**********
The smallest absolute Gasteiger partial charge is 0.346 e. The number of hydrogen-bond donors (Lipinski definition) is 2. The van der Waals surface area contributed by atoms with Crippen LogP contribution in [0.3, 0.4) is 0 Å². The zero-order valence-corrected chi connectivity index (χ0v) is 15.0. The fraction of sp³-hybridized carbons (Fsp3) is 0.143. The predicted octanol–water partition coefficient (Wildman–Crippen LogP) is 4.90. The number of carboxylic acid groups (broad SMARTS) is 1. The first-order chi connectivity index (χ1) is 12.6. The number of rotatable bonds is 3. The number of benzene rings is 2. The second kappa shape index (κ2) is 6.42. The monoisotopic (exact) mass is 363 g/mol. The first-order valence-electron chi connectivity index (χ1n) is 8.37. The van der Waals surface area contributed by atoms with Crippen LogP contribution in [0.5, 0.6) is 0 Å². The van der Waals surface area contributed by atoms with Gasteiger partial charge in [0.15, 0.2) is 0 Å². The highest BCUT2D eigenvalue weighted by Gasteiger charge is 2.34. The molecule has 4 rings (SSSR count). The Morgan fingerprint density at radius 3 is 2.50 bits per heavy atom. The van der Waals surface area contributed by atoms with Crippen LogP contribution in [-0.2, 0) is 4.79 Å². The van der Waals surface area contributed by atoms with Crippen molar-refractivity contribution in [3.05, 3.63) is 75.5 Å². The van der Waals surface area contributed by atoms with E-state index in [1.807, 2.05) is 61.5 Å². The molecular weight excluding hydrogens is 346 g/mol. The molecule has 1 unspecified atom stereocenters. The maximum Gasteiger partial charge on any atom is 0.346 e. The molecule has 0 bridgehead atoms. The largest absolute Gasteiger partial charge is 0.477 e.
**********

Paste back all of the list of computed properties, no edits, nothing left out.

The smallest absolute Gasteiger partial charge is 0.346 e. The number of hydrogen-bond donors (Lipinski definition) is 2. The van der Waals surface area contributed by atoms with Crippen LogP contribution in [0.3, 0.4) is 0 Å². The zero-order valence-corrected chi connectivity index (χ0v) is 15.0. The fraction of sp³-hybridized carbons (Fsp3) is 0.143. The predicted octanol–water partition coefficient (Wildman–Crippen LogP) is 4.90. The number of carboxylic acid groups (broad SMARTS) is 1. The first-order chi connectivity index (χ1) is 12.6. The number of rotatable bonds is 3. The number of benzene rings is 2. The second kappa shape index (κ2) is 6.42. The monoisotopic (exact) mass is 363 g/mol. The first-order valence-electron chi connectivity index (χ1n) is 8.37. The van der Waals surface area contributed by atoms with Crippen LogP contribution in [0.5, 0.6) is 0 Å². The van der Waals surface area contributed by atoms with Gasteiger partial charge in [0.15, 0.2) is 0 Å². The highest BCUT2D eigenvalue weighted by Gasteiger charge is 2.34. The molecule has 4 rings (SSSR count). The Morgan fingerprint density at radius 3 is 2.50 bits per heavy atom. The van der Waals surface area contributed by atoms with Crippen LogP contribution in [-0.2, 0) is 4.79 Å². The van der Waals surface area contributed by atoms with Crippen molar-refractivity contribution in [3.05, 3.63) is 75.5 Å². The van der Waals surface area contributed by atoms with E-state index in [1.807, 2.05) is 61.5 Å². The molecular weight excluding hydrogens is 346 g/mol. The molecule has 1 unspecified atom stereocenters. The maximum Gasteiger partial charge on any atom is 0.346 e. The molecule has 0 bridgehead atoms. The largest absolute Gasteiger partial charge is 0.477 e.